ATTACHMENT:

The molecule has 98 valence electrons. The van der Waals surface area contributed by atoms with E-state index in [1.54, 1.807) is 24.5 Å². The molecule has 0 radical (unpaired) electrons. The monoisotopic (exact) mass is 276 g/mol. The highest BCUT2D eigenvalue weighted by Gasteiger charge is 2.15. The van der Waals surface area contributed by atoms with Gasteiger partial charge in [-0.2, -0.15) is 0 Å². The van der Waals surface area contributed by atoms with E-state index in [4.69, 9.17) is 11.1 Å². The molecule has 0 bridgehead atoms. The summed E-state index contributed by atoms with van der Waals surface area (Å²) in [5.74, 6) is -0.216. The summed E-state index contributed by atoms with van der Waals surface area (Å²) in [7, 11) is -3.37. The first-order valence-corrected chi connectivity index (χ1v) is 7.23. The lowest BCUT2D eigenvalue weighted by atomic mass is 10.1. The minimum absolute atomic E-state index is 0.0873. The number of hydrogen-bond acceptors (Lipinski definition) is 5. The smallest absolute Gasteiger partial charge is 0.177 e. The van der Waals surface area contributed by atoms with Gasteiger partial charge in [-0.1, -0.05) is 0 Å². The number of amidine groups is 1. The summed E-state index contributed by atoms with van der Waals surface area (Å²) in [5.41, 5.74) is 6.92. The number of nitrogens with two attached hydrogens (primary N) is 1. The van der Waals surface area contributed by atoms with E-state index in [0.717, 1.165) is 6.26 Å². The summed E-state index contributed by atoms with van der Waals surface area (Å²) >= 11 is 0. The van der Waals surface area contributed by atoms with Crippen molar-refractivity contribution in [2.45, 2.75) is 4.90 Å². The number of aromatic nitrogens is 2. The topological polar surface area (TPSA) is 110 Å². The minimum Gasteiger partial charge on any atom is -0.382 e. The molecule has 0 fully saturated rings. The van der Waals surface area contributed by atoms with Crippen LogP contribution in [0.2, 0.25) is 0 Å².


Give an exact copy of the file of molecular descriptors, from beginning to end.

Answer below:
The molecule has 98 valence electrons. The van der Waals surface area contributed by atoms with E-state index in [1.54, 1.807) is 24.5 Å². The molecule has 0 radical (unpaired) electrons. The monoisotopic (exact) mass is 276 g/mol. The highest BCUT2D eigenvalue weighted by Gasteiger charge is 2.15. The van der Waals surface area contributed by atoms with Gasteiger partial charge in [-0.2, -0.15) is 0 Å². The van der Waals surface area contributed by atoms with E-state index in [4.69, 9.17) is 11.1 Å². The molecule has 0 bridgehead atoms. The summed E-state index contributed by atoms with van der Waals surface area (Å²) in [5.74, 6) is -0.216. The summed E-state index contributed by atoms with van der Waals surface area (Å²) in [7, 11) is -3.37. The first-order valence-corrected chi connectivity index (χ1v) is 7.23. The lowest BCUT2D eigenvalue weighted by atomic mass is 10.1. The minimum absolute atomic E-state index is 0.0873. The number of hydrogen-bond acceptors (Lipinski definition) is 5. The smallest absolute Gasteiger partial charge is 0.177 e. The van der Waals surface area contributed by atoms with Gasteiger partial charge in [-0.1, -0.05) is 0 Å². The number of amidine groups is 1. The summed E-state index contributed by atoms with van der Waals surface area (Å²) in [5.41, 5.74) is 6.92. The number of nitrogens with two attached hydrogens (primary N) is 1. The van der Waals surface area contributed by atoms with E-state index in [0.717, 1.165) is 6.26 Å². The summed E-state index contributed by atoms with van der Waals surface area (Å²) >= 11 is 0. The van der Waals surface area contributed by atoms with Crippen molar-refractivity contribution in [2.45, 2.75) is 4.90 Å². The number of aromatic nitrogens is 2. The topological polar surface area (TPSA) is 110 Å². The minimum Gasteiger partial charge on any atom is -0.382 e. The molecule has 0 fully saturated rings. The van der Waals surface area contributed by atoms with Crippen LogP contribution in [0.2, 0.25) is 0 Å².